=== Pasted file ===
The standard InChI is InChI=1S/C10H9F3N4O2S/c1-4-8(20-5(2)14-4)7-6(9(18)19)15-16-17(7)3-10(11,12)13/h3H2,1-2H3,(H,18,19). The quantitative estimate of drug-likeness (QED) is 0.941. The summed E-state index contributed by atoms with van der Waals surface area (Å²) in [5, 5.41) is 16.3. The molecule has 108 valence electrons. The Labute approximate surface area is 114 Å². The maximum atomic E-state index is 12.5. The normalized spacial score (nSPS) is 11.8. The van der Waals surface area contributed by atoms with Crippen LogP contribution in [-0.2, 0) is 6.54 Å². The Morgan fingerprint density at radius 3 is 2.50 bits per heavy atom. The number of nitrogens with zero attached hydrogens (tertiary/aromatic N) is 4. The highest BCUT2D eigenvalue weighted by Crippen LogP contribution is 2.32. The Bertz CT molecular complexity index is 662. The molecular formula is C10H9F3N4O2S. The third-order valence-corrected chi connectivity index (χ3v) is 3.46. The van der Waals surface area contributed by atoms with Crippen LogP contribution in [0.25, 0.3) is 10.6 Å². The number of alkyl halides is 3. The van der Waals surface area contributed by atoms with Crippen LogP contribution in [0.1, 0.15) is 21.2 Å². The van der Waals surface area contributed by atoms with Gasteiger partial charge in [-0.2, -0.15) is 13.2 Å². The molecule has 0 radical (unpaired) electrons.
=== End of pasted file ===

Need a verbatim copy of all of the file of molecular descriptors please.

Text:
The standard InChI is InChI=1S/C10H9F3N4O2S/c1-4-8(20-5(2)14-4)7-6(9(18)19)15-16-17(7)3-10(11,12)13/h3H2,1-2H3,(H,18,19). The quantitative estimate of drug-likeness (QED) is 0.941. The summed E-state index contributed by atoms with van der Waals surface area (Å²) in [5, 5.41) is 16.3. The molecule has 108 valence electrons. The Labute approximate surface area is 114 Å². The maximum atomic E-state index is 12.5. The normalized spacial score (nSPS) is 11.8. The van der Waals surface area contributed by atoms with Crippen LogP contribution in [-0.2, 0) is 6.54 Å². The Morgan fingerprint density at radius 3 is 2.50 bits per heavy atom. The number of nitrogens with zero attached hydrogens (tertiary/aromatic N) is 4. The highest BCUT2D eigenvalue weighted by Crippen LogP contribution is 2.32. The Bertz CT molecular complexity index is 662. The molecular formula is C10H9F3N4O2S. The third-order valence-corrected chi connectivity index (χ3v) is 3.46. The van der Waals surface area contributed by atoms with Crippen LogP contribution in [0.25, 0.3) is 10.6 Å². The number of alkyl halides is 3. The van der Waals surface area contributed by atoms with Crippen LogP contribution in [0.1, 0.15) is 21.2 Å². The van der Waals surface area contributed by atoms with Gasteiger partial charge in [-0.2, -0.15) is 13.2 Å². The molecule has 0 radical (unpaired) electrons.